Foreclosure Mills Continue to Sweep Up America’s Homes Despite Evidence of Fraud

Categories: Bankruptcy Law Overview, Chapter 13, Foreclosure, Modifications

Last week, Yves Smith caused a stir with this post, “Fannie and Freddie Continue to Rely on Foreclosure Mills Despite Evidence of Fraud.”  The 64 comments are worth a read, if anything to ferret out the boys from the men in terms of skill level in dealing with the legal issues.  Smith gives acknowledgment to O. Max Gardner, who is the nation’s go-to bankruptcy litigation attorney and, I am proud to say that, I am a Lieutenant in his army.  So, what’s all the scuttle butt about?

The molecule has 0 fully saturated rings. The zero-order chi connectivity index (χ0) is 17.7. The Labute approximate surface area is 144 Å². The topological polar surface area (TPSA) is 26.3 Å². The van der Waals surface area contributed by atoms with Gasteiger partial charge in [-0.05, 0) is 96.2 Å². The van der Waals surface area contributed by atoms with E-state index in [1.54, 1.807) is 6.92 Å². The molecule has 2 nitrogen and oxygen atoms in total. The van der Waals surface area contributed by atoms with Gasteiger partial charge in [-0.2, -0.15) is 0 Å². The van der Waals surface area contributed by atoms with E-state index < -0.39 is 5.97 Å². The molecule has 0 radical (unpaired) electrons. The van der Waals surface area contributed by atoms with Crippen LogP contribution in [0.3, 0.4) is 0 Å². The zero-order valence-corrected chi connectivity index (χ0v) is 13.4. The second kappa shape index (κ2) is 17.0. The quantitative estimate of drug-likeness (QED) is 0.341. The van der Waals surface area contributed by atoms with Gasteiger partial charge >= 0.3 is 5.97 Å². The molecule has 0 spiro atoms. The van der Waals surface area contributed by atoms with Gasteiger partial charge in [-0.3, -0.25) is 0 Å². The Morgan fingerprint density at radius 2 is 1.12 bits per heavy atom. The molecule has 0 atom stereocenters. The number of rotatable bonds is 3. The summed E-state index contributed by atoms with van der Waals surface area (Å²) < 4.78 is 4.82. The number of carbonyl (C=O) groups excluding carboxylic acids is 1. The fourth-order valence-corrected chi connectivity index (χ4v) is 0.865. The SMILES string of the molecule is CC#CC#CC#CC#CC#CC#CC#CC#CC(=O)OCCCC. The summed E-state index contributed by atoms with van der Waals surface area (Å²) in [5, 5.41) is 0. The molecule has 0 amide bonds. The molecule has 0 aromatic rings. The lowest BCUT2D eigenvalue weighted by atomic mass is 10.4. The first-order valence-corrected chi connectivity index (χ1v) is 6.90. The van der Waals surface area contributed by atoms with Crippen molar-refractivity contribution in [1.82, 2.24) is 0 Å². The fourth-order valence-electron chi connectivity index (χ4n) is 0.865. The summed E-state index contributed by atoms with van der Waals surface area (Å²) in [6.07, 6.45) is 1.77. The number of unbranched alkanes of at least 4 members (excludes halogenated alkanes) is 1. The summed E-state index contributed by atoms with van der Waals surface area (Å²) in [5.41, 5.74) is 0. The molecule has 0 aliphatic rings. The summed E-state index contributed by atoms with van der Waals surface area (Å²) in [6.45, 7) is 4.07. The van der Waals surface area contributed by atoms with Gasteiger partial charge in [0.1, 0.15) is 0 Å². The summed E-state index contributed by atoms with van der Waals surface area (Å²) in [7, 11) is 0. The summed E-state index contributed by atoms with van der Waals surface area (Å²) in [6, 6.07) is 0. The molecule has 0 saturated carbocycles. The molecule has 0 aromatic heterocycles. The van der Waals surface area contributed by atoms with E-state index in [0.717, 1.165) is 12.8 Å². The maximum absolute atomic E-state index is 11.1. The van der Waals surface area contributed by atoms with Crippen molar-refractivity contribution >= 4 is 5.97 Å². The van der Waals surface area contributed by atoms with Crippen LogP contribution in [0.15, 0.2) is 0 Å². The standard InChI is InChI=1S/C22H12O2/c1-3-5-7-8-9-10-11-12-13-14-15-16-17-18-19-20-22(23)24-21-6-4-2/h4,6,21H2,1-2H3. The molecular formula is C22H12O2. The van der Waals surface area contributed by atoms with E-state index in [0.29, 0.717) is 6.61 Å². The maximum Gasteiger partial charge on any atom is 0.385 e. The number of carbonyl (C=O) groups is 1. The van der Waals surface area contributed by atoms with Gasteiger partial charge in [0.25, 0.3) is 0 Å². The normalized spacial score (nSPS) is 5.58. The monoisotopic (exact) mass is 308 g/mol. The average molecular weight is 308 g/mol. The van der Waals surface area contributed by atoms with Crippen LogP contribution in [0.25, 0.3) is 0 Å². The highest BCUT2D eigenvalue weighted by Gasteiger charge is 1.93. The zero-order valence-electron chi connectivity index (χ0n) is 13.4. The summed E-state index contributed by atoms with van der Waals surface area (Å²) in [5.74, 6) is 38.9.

Smith’s post referred to another piece published by Mother Jones, “Fannie and Freddie’s Foreclosure Barons,” which provides a peek inside the shady document fabrication operations to cover up past mistakes in the mortgage industry and post foreclosure clean-up.  What a mess.

Looking at the securitization issues from a California standpoint, we have both federal and state law to contend with.  From a bankruptcy position, here in the Central District we have the In re Foreclosure cases , In re Hwang, In re Walker, and In re Vargas.  Since the mortgage follows the note, we need a complete, and unbroken chain of custody of the note and adherence to the California Commercial Code.  We are arguing the Creditor has no standing and even if they did, there are major computation errors in their claims. The fight goes on for now.  Results may vary in California.  Side effects include general frustration; nausea; possible foreclosure; and guilt for not paying your mortgage. 

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